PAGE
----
Punches, kicks, knees, and elbow strikes are among the techniques used in this martial art. This fashion is a full-body, mind-body, and spiritual art.
Fists and elbow strikes are employed effectively; kicks and knee strikes are utilised less frequently in Musti Yuddha since punches predominate in the battle. Most frequently, Musti Yuddha competitions were conducted in Benares, but the sport was finally outlawed as a result of rising unrest and brawls among Musti Yuddha boxers’ followers.
Malla -Yuddha (South India)
The traditional combat-wrestling style from India is called Malla-yuddha. Unarmed body-to-body combat that combines grabs, throws, and levers to pin the opponent to the ground is a very old style of combat. Grappling, joint-breaking, punching, biting, choking, and pressure point techniques are all included in malla-yuddha.
The 13th-century Malla Purana describes it as being closely linked to Southeast Asian wrestling forms like naban and the ancestor of Indian wrestling.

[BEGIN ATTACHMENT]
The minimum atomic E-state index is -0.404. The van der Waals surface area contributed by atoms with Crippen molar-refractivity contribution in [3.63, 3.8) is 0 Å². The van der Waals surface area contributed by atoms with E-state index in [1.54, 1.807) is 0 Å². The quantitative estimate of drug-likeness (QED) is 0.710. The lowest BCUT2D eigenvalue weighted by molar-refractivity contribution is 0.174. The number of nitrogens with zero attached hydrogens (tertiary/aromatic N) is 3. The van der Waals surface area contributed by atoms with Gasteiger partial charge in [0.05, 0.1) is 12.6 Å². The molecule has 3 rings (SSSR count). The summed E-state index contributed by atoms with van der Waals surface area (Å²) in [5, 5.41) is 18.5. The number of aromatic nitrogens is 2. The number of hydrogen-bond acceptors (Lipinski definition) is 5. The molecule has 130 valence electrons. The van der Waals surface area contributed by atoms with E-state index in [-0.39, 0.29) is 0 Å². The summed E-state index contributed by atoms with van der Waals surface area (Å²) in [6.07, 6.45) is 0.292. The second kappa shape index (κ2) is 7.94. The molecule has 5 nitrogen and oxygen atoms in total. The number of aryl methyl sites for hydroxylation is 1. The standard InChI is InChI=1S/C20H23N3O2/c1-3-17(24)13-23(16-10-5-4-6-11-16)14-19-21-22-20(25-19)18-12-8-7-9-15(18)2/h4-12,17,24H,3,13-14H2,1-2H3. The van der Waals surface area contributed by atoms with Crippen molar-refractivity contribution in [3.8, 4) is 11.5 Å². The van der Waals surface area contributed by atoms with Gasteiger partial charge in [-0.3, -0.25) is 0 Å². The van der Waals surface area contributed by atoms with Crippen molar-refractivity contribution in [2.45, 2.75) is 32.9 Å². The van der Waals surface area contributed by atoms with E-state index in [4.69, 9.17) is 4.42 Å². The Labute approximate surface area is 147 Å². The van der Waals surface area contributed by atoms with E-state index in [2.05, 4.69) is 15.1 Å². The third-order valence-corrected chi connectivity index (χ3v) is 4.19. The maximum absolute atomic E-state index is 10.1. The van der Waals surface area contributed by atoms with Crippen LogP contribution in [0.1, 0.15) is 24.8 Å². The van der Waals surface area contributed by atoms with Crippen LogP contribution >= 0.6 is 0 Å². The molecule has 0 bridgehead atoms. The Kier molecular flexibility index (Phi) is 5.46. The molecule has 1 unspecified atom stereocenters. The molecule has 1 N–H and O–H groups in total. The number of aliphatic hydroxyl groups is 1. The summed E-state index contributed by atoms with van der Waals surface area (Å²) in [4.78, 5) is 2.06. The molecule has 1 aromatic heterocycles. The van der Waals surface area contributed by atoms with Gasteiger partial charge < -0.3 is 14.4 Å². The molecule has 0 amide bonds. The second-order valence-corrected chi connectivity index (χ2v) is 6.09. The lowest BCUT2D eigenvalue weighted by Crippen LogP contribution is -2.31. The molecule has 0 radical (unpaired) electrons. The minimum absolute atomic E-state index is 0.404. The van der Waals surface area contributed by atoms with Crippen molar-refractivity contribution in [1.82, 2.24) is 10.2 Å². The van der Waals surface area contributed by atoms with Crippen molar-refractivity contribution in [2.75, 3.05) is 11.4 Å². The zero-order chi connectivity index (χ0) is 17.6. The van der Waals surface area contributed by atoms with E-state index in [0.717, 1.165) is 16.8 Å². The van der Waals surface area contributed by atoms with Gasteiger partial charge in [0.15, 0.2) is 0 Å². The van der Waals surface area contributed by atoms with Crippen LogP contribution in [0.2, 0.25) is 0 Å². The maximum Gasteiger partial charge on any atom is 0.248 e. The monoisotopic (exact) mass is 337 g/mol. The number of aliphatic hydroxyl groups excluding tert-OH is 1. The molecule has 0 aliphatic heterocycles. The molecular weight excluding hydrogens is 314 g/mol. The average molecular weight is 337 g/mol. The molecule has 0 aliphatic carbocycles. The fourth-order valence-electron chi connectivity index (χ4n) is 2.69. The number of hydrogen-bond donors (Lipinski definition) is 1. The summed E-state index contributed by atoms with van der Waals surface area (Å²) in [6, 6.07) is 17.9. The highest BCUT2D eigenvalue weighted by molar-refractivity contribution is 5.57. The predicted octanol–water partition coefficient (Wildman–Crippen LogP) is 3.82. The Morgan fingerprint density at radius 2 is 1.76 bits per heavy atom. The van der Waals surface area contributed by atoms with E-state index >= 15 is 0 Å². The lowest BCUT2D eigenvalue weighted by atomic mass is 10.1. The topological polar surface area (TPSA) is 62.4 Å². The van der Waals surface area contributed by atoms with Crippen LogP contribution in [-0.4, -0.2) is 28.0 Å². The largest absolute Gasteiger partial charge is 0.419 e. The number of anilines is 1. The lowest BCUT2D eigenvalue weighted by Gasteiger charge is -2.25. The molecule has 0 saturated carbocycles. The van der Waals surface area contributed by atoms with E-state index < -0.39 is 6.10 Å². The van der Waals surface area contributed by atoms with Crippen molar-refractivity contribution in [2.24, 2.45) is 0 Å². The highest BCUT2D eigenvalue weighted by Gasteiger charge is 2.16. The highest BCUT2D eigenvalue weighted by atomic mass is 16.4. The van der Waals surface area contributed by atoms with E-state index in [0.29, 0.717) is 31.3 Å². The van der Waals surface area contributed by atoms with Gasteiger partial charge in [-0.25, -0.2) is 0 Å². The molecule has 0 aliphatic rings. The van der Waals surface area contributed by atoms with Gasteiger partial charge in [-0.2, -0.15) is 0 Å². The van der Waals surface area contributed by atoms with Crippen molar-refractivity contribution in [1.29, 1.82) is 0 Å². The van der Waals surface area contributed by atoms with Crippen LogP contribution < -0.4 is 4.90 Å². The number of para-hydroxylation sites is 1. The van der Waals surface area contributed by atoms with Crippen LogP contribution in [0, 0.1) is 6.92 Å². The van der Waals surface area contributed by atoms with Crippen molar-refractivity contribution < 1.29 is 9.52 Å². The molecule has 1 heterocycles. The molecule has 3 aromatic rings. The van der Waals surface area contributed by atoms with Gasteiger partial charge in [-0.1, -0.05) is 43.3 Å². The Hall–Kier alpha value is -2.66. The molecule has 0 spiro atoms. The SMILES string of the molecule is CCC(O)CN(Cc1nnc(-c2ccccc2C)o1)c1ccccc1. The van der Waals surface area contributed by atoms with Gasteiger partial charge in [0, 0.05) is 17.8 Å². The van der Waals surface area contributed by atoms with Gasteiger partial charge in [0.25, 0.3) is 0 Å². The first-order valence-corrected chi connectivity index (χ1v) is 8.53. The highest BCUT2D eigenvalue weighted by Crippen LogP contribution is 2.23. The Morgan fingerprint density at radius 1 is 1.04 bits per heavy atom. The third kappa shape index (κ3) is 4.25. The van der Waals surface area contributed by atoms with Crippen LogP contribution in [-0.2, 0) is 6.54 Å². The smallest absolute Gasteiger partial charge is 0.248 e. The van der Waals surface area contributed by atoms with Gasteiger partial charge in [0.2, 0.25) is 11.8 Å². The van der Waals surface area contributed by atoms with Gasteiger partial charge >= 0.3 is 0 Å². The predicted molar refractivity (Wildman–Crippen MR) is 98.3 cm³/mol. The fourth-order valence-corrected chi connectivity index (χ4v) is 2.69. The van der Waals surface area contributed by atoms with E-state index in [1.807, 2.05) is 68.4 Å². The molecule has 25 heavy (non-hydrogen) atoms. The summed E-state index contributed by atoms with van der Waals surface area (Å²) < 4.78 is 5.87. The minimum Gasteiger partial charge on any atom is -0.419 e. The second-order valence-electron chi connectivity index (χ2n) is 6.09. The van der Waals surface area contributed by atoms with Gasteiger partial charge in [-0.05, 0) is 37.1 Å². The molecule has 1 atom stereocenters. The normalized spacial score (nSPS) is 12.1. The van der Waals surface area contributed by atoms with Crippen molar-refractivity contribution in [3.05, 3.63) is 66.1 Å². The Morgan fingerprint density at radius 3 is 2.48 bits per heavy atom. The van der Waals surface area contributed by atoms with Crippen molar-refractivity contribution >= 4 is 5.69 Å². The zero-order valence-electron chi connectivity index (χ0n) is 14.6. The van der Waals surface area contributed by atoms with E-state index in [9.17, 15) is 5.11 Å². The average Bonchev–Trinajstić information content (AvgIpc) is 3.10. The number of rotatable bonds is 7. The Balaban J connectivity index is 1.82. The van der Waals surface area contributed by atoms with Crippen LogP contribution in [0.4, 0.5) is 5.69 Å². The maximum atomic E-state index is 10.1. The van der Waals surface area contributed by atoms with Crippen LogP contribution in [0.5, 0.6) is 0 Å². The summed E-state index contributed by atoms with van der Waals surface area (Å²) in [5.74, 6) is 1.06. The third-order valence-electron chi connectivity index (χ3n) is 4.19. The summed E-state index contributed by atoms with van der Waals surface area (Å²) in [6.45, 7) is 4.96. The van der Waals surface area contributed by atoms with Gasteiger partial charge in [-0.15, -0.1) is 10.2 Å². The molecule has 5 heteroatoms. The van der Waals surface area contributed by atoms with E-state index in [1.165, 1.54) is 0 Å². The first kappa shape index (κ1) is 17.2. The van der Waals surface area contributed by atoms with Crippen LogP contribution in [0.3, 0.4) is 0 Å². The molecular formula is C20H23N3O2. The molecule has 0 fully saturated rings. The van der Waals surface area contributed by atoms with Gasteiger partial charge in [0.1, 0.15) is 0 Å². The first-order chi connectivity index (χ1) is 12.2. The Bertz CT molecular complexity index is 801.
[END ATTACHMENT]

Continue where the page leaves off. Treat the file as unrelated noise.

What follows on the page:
In Malla-yuddha, there are four divisions. Each yuddhan bears the names of Hindu deities and renowned warriors: The technical superiority of Hanumanti, Jambuvanti is a style that emphasises locking and holding until the opponent gives up. Jarasandhi is the breaking of limbs and joints. Bhimaseni is the emphasis on raw power.
The ancient Manipuri martial technique known as HUYEN LELONG/Sarit Sarak is also referred to as “Thang-Ta” in popular culture. Both “Thang” and “Ta” refer to weapons. A shield and an axe are also employed as weapons.
It is a form of armed combat. Created by the Manipuri Meitei people. There are 3 distinct ways to practise it: First, tantric practises are ritualistic in character. The second is the spellbinding display of sword and sword dancing, and the third is the actual combat method.
India’s ancient art of armed combat. It also alludes to one of the oldest weapons in martial arts history. Lathi or stick fighting is practised in India’s Punjab and Bengal regions. Lathi is still a well-liked pastime in Indian villages. Stick fighting is also practised in Bangladesh. A professional is referred to as a lethal.